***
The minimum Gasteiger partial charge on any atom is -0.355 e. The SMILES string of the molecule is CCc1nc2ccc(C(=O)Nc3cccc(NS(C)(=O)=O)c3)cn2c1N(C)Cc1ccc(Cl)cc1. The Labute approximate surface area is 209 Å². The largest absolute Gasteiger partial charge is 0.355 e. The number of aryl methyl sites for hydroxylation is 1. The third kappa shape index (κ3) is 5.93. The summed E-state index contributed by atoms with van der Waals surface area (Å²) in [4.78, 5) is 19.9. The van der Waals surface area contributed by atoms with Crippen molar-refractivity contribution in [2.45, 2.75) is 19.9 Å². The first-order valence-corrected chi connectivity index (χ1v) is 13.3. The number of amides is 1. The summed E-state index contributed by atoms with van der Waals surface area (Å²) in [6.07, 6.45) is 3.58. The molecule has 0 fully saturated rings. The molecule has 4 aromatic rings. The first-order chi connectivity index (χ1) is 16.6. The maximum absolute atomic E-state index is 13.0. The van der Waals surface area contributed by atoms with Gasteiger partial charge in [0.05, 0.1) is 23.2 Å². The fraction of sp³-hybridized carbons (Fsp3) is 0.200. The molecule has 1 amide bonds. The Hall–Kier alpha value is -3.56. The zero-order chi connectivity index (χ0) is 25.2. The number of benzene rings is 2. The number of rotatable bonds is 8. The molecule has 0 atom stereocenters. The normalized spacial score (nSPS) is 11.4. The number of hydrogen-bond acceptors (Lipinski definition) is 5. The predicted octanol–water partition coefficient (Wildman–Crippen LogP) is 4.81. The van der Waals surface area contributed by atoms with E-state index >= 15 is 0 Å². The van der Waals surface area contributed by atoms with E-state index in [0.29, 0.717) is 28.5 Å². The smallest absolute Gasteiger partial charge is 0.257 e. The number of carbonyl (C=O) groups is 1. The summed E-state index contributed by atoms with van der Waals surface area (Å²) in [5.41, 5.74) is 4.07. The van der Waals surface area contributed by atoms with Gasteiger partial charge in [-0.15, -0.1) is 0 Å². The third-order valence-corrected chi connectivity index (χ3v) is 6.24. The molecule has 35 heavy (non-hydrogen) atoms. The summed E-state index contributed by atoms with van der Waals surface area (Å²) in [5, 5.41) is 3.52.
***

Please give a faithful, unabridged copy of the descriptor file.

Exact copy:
The minimum Gasteiger partial charge on any atom is -0.355 e. The SMILES string of the molecule is CCc1nc2ccc(C(=O)Nc3cccc(NS(C)(=O)=O)c3)cn2c1N(C)Cc1ccc(Cl)cc1. The Labute approximate surface area is 209 Å². The largest absolute Gasteiger partial charge is 0.355 e. The number of aryl methyl sites for hydroxylation is 1. The third kappa shape index (κ3) is 5.93. The summed E-state index contributed by atoms with van der Waals surface area (Å²) in [4.78, 5) is 19.9. The van der Waals surface area contributed by atoms with Crippen molar-refractivity contribution in [2.45, 2.75) is 19.9 Å². The first-order valence-corrected chi connectivity index (χ1v) is 13.3. The number of amides is 1. The summed E-state index contributed by atoms with van der Waals surface area (Å²) in [6.07, 6.45) is 3.58. The molecule has 0 fully saturated rings. The molecule has 4 aromatic rings. The first-order chi connectivity index (χ1) is 16.6. The maximum absolute atomic E-state index is 13.0. The van der Waals surface area contributed by atoms with Gasteiger partial charge in [0.05, 0.1) is 23.2 Å². The fraction of sp³-hybridized carbons (Fsp3) is 0.200. The molecule has 1 amide bonds. The Hall–Kier alpha value is -3.56. The zero-order chi connectivity index (χ0) is 25.2. The number of benzene rings is 2. The number of rotatable bonds is 8. The molecule has 0 atom stereocenters. The normalized spacial score (nSPS) is 11.4. The number of hydrogen-bond acceptors (Lipinski definition) is 5. The predicted octanol–water partition coefficient (Wildman–Crippen LogP) is 4.81. The van der Waals surface area contributed by atoms with E-state index >= 15 is 0 Å². The van der Waals surface area contributed by atoms with E-state index in [0.29, 0.717) is 28.5 Å². The smallest absolute Gasteiger partial charge is 0.257 e. The number of carbonyl (C=O) groups is 1. The summed E-state index contributed by atoms with van der Waals surface area (Å²) in [5.41, 5.74) is 4.07. The van der Waals surface area contributed by atoms with Gasteiger partial charge in [-0.15, -0.1) is 0 Å². The third-order valence-corrected chi connectivity index (χ3v) is 6.24. The molecule has 35 heavy (non-hydrogen) atoms. The summed E-state index contributed by atoms with van der Waals surface area (Å²) in [5, 5.41) is 3.52.